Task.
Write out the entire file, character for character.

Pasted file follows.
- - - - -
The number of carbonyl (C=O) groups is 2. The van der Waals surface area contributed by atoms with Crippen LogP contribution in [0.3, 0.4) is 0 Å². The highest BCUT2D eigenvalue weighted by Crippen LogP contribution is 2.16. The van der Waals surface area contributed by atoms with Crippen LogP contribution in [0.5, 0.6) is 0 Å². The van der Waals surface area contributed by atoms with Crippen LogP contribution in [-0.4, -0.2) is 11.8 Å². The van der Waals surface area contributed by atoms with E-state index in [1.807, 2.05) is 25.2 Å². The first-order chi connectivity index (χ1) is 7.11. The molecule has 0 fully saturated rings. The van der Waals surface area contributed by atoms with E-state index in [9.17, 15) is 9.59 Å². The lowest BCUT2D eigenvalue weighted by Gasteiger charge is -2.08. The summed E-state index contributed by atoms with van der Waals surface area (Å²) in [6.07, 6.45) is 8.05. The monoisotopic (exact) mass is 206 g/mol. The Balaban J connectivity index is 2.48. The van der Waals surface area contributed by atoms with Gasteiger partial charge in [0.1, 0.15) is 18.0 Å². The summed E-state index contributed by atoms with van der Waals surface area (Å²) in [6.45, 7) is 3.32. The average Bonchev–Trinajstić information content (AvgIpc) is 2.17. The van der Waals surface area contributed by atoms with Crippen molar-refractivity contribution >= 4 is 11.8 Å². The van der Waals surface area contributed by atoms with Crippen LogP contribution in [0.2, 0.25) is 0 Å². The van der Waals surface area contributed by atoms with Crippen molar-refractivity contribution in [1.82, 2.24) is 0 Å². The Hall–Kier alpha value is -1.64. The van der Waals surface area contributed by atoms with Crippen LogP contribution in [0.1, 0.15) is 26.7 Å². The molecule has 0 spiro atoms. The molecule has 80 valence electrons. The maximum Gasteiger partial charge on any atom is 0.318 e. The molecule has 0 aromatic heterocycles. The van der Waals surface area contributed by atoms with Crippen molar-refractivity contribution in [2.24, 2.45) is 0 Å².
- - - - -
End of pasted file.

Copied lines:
The number of carbonyl (C=O) groups is 2. The van der Waals surface area contributed by atoms with Crippen LogP contribution in [0.3, 0.4) is 0 Å². The highest BCUT2D eigenvalue weighted by Crippen LogP contribution is 2.16. The van der Waals surface area contributed by atoms with Crippen LogP contribution in [0.5, 0.6) is 0 Å². The van der Waals surface area contributed by atoms with Crippen LogP contribution in [-0.4, -0.2) is 11.8 Å². The van der Waals surface area contributed by atoms with E-state index in [1.807, 2.05) is 25.2 Å². The first-order chi connectivity index (χ1) is 7.11. The molecule has 0 fully saturated rings. The van der Waals surface area contributed by atoms with E-state index in [9.17, 15) is 9.59 Å². The lowest BCUT2D eigenvalue weighted by Gasteiger charge is -2.08. The summed E-state index contributed by atoms with van der Waals surface area (Å²) in [6.07, 6.45) is 8.05. The monoisotopic (exact) mass is 206 g/mol. The Balaban J connectivity index is 2.48. The van der Waals surface area contributed by atoms with Gasteiger partial charge in [0.1, 0.15) is 18.0 Å². The summed E-state index contributed by atoms with van der Waals surface area (Å²) in [6.45, 7) is 3.32. The average Bonchev–Trinajstić information content (AvgIpc) is 2.17. The van der Waals surface area contributed by atoms with Crippen molar-refractivity contribution >= 4 is 11.8 Å². The van der Waals surface area contributed by atoms with Crippen LogP contribution in [0.2, 0.25) is 0 Å². The van der Waals surface area contributed by atoms with Crippen molar-refractivity contribution in [1.82, 2.24) is 0 Å². The Hall–Kier alpha value is -1.64. The van der Waals surface area contributed by atoms with Crippen LogP contribution in [0.1, 0.15) is 26.7 Å². The molecule has 0 spiro atoms. The molecule has 80 valence electrons. The maximum Gasteiger partial charge on any atom is 0.318 e. The molecule has 0 aromatic heterocycles. The van der Waals surface area contributed by atoms with Crippen molar-refractivity contribution in [2.24, 2.45) is 0 Å².